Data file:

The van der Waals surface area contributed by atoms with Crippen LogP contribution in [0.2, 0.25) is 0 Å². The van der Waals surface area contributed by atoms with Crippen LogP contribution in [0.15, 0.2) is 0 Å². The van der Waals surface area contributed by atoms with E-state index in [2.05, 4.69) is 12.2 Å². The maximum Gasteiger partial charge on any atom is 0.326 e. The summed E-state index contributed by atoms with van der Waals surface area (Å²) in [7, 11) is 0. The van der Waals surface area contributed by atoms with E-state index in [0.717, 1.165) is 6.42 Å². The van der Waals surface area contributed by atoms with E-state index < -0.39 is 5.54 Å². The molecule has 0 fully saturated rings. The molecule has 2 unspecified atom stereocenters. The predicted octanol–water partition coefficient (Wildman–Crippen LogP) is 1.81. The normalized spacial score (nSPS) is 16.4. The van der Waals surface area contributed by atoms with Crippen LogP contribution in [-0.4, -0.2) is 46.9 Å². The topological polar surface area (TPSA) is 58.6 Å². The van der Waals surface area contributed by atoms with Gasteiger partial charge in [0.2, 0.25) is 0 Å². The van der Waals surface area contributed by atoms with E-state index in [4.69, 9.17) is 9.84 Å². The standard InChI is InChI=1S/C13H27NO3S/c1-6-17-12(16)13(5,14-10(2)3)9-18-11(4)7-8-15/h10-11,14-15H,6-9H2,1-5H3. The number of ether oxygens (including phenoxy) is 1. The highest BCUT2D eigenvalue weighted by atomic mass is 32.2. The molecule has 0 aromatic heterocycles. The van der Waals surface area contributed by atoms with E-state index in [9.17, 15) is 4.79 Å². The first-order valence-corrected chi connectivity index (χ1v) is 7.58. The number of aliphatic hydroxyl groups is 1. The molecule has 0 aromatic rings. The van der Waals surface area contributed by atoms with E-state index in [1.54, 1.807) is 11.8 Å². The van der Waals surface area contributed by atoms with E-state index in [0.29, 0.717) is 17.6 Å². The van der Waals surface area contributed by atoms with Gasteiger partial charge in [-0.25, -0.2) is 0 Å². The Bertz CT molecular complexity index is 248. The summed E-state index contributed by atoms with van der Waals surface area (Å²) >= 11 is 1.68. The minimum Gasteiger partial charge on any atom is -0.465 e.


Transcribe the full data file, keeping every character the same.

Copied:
The van der Waals surface area contributed by atoms with Crippen LogP contribution in [0.2, 0.25) is 0 Å². The van der Waals surface area contributed by atoms with Crippen LogP contribution in [0.15, 0.2) is 0 Å². The van der Waals surface area contributed by atoms with E-state index in [2.05, 4.69) is 12.2 Å². The maximum Gasteiger partial charge on any atom is 0.326 e. The summed E-state index contributed by atoms with van der Waals surface area (Å²) in [7, 11) is 0. The van der Waals surface area contributed by atoms with E-state index in [0.717, 1.165) is 6.42 Å². The van der Waals surface area contributed by atoms with E-state index < -0.39 is 5.54 Å². The molecule has 0 fully saturated rings. The molecule has 2 unspecified atom stereocenters. The predicted octanol–water partition coefficient (Wildman–Crippen LogP) is 1.81. The normalized spacial score (nSPS) is 16.4. The van der Waals surface area contributed by atoms with Crippen LogP contribution in [-0.4, -0.2) is 46.9 Å². The topological polar surface area (TPSA) is 58.6 Å². The van der Waals surface area contributed by atoms with Gasteiger partial charge in [0.2, 0.25) is 0 Å². The van der Waals surface area contributed by atoms with E-state index in [4.69, 9.17) is 9.84 Å². The standard InChI is InChI=1S/C13H27NO3S/c1-6-17-12(16)13(5,14-10(2)3)9-18-11(4)7-8-15/h10-11,14-15H,6-9H2,1-5H3. The number of ether oxygens (including phenoxy) is 1. The highest BCUT2D eigenvalue weighted by atomic mass is 32.2. The molecule has 0 aromatic heterocycles. The van der Waals surface area contributed by atoms with E-state index in [9.17, 15) is 4.79 Å². The first-order valence-corrected chi connectivity index (χ1v) is 7.58. The number of aliphatic hydroxyl groups is 1. The molecule has 0 aromatic rings. The van der Waals surface area contributed by atoms with E-state index in [1.54, 1.807) is 11.8 Å². The van der Waals surface area contributed by atoms with E-state index in [0.29, 0.717) is 17.6 Å². The van der Waals surface area contributed by atoms with Gasteiger partial charge in [-0.25, -0.2) is 0 Å². The Bertz CT molecular complexity index is 248. The summed E-state index contributed by atoms with van der Waals surface area (Å²) >= 11 is 1.68. The minimum Gasteiger partial charge on any atom is -0.465 e.